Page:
Over the past two years, the rate in which renewable energy technologies are being adopted globally has increased significantly. This is excellent news for everyone around the world as these figures are helping to work towards keeping global warming under the 1.5 ̊C limit, which is has been set in comparison to pre-industrial levels.

This is incredibly important, if we go over our global target of a 1.5 ̊C increase limit, there will be increases to many risk factors, including health problems, natural disasters, crop failure, food insecurity, water insecurity, livelihoods being lost, economic recession, homes being damaged, changing landscapes, ecosystem damage, animal, plant and human migration, and increasing temperatures.

There have been previous warnings, by both scientists and researchers, that there will be a 66% chance we will go over this limit if we do not make sustainable and cleaner changes.


The rate in which renewable energy technologies
are being adopted has increased significantly.

IEA Report

According to a report carried out by the International Energy Agency, or the IEA, this increase in the adoption of renewable energy technologies has meant that there is a higher chance of us avoiding reaching and going over this limit. Alongside the increased use of renewable energy technologies is the increased use of electric vehicles, or EVs, the IEA is showing that the world is taking a much more positive step in the right direction, although much more needs to be done.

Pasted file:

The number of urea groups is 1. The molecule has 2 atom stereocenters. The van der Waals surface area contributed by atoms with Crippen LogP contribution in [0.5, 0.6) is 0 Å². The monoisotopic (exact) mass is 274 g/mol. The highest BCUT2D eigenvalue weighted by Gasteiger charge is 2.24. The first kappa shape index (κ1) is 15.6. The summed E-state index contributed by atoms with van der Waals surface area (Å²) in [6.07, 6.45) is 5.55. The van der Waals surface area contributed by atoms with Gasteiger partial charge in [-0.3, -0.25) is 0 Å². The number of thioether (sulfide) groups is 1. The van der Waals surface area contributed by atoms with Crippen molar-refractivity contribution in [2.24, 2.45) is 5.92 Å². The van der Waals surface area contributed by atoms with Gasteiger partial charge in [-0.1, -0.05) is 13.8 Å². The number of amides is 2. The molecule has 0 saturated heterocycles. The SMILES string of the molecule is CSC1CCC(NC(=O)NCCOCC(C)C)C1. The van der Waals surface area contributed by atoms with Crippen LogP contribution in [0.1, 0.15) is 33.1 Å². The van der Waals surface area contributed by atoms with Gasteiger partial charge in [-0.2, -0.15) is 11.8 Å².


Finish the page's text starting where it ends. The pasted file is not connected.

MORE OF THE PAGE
EV, Electric Vehicle, Renewable energy

Fatih Birol, the Executive Director of the International Energy Agency, has released a statement which claims that the world can continue to make these positive changes and stay under the 1.5 ̊C target. He states:

“Keeping alive the goal of limiting global warming to 1.5 ̊C
requires the world to come together quickly… The good news
is we know what we need to do – and how to do it.”

IEA’s report, titled Net Zero Roadmap: A Global Pathway to Keep the 1.5 °C Goal in Reach, claims that in order for the world to be below the 1.5 ̊C we must first go over it. The report states that if all countries around the world apply the cuts within their own emissions through policies and strategies written within the roadmap, then we will be able to reach net zero by 2050.

The IEA claims that in order for the world to be below the 1.5 ̊C we must first go over it.

However, it does mean that we need to go over 1.5 ̊C first of all in order for the world to successfully change its global energy system to a more sustainable model, which will include the use of renewable energy sources. The IEA has promised that this rise in temperature, to above the limit, would only be temporary, and by the end of the century the temperature rise will have dropped to a temperature that is below the global warming threshold.

Renewable energy reduces CO2 emissions

New Technology

In the same report that was carried out in 2021, the IEA stated that roughly half of the emissions that needed to be cut, would be done through technologies that hadn’t yet become available. In the most recent report, this figure has dropped, as currently 35% of the emissions that need to be cut would be done through unavailable technologies.

This is due to the increase in new renewable energy technologies, carbon capture and storage, bio-energy production, and the use of green hydrogen. Each of these technologies are designed to cut emissions, increase the use of clean energy, and to make the world more sustainable, which overall should help to prevent further temperature increases.

Although, there is still a long way to go in order to reduce emissions especially due to the continued use of greenhouse gas emitting fossil fuels, the move towards cleaner and more renewable energy technologies has allowed the IEA to predict that the demand for fossil fuels will peak before we reach 2030. As well as the use of these new renewable energy technologies will take over.

Birol states that:


“The pathway to 1.5 ̊C has narrowed in the past two years,
but clean energy technologies are keeping it open.”